‘Black Box’ Thinking for Policing

Introducing Force-Wide Notable Incident Procedures

In Matthew Syed’s great book, Black Box Thinking, he identifies that both airlines and medical systems have well-honed procedures which allow the identification of potential safety issues and the distribution of lessons identified quickly to encourage rapid organisational learning.

My own force C3 Division has successfully introduced a really good system which is similar called a Notable Incident Process. The goal of this process is:

‘To promote an improvement culture where staff are encouraged to report adverse incidents or ‘near misses’ and introduce processes as soon as possible where these can be recorded, assessed and any improvement identified and implemented’.

This is an excellent idea, well executed. It removes the traditional blame culture ethos and ensures staff can be confident that if there are issues then they can raise them and have them acted on for the benefit of all. It’s early days for this in my force and I am sure there will be challenges, but it looks really promising.

Whilst we all have ‘near miss’ procedures in our own organisations I am not sure we are really making the best of what we could when incidents occur. Near misses are recorded inconsistently, if at all and there is little rapid sharing of information to ensure wider organisational learning.

Perhaps it’s time to roll this sort of scheme out force wide for all incidents? I could see a simplified system working as follows:

· An online portal form to allow for rapid information capture across the force.

· A daily review to assess / edit and approve dissemination of Notable Incidents that come in.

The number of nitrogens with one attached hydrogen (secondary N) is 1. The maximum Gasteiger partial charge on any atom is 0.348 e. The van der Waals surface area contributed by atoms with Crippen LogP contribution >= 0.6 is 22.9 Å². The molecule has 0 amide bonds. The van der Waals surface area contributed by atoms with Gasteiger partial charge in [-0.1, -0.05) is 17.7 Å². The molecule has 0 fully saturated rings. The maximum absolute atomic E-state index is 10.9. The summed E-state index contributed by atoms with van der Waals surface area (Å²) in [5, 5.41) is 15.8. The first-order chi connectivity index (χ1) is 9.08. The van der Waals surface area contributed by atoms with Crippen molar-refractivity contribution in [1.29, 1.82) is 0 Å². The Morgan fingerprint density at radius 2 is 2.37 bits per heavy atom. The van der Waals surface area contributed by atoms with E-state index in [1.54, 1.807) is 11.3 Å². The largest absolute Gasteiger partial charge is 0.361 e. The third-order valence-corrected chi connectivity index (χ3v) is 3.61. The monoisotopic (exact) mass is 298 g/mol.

· A push email linking each notable incident to frontline supervisors in the relevant work area to ensure the learning is disseminated in a timely fashion and reaches the attention of the right people in the right timescale so they can brief their teams.

Of course there are a couple of pitfalls. We have already seen elements of the Scottish media use the Notable Report Process to try and trash the excellent work of C3 Division in this area. Frankly the quality of journalism surrounding this has been lazy and sensationalist and it requires (as we have seen from the SMT in this area) a robust force level response and the staff to be directly reassured that they are doing the right thing reporting.

It also requires some leaders to reassess their attitude towards errors in the work place and approach these with a less punitive outlook. The system falls at the first hurdle if the leaders within the job don’t get that reporting and subsequent learning is more important in making sure someone is ‘held responsible’. This direction of travel needs to come from the very top.

Finally it requires a relationship with our Police Investigations &  Review Commissioner (PIRC) that endorses and understands what the intention of the force is. This may be the toughest nut to crack. You’d like to think however that this is somehing that the PIRC would encourage and actively support. 

Aspiring to generate fast learning across the Force has to be a no-brainer. We can use the example of our own C3 Division as a model for the rest of us to continually get better at the job.